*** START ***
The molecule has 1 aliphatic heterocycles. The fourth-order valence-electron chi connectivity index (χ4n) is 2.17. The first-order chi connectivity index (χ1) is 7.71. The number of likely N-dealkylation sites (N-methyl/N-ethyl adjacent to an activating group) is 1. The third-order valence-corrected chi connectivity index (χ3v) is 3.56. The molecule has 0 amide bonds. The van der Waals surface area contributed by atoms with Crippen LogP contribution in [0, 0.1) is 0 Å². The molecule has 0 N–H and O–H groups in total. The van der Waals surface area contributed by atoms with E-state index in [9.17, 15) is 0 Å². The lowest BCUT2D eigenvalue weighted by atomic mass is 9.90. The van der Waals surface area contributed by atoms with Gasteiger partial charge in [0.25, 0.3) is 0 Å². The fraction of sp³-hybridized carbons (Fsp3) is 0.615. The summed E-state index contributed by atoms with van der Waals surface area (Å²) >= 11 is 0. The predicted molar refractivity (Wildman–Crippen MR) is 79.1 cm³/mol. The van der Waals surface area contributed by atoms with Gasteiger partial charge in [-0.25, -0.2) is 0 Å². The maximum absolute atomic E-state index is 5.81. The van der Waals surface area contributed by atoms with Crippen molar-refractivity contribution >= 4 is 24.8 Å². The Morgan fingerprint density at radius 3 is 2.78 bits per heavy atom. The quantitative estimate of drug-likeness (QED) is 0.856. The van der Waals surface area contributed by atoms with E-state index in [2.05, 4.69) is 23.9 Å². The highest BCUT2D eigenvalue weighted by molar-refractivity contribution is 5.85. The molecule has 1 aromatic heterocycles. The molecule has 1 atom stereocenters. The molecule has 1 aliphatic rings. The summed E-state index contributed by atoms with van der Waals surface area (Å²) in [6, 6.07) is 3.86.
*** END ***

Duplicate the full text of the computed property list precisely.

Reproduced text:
The molecule has 1 aliphatic heterocycles. The fourth-order valence-electron chi connectivity index (χ4n) is 2.17. The first-order chi connectivity index (χ1) is 7.71. The number of likely N-dealkylation sites (N-methyl/N-ethyl adjacent to an activating group) is 1. The third-order valence-corrected chi connectivity index (χ3v) is 3.56. The molecule has 0 amide bonds. The van der Waals surface area contributed by atoms with Crippen LogP contribution in [0, 0.1) is 0 Å². The molecule has 0 N–H and O–H groups in total. The van der Waals surface area contributed by atoms with E-state index in [9.17, 15) is 0 Å². The lowest BCUT2D eigenvalue weighted by atomic mass is 9.90. The van der Waals surface area contributed by atoms with Gasteiger partial charge in [0.25, 0.3) is 0 Å². The fraction of sp³-hybridized carbons (Fsp3) is 0.615. The summed E-state index contributed by atoms with van der Waals surface area (Å²) >= 11 is 0. The predicted molar refractivity (Wildman–Crippen MR) is 79.1 cm³/mol. The van der Waals surface area contributed by atoms with Gasteiger partial charge in [-0.25, -0.2) is 0 Å². The maximum absolute atomic E-state index is 5.81. The van der Waals surface area contributed by atoms with Crippen molar-refractivity contribution >= 4 is 24.8 Å². The Morgan fingerprint density at radius 3 is 2.78 bits per heavy atom. The quantitative estimate of drug-likeness (QED) is 0.856. The van der Waals surface area contributed by atoms with E-state index in [2.05, 4.69) is 23.9 Å². The highest BCUT2D eigenvalue weighted by molar-refractivity contribution is 5.85. The molecule has 1 aromatic heterocycles. The molecule has 1 atom stereocenters. The molecule has 1 aliphatic rings. The summed E-state index contributed by atoms with van der Waals surface area (Å²) in [6, 6.07) is 3.86.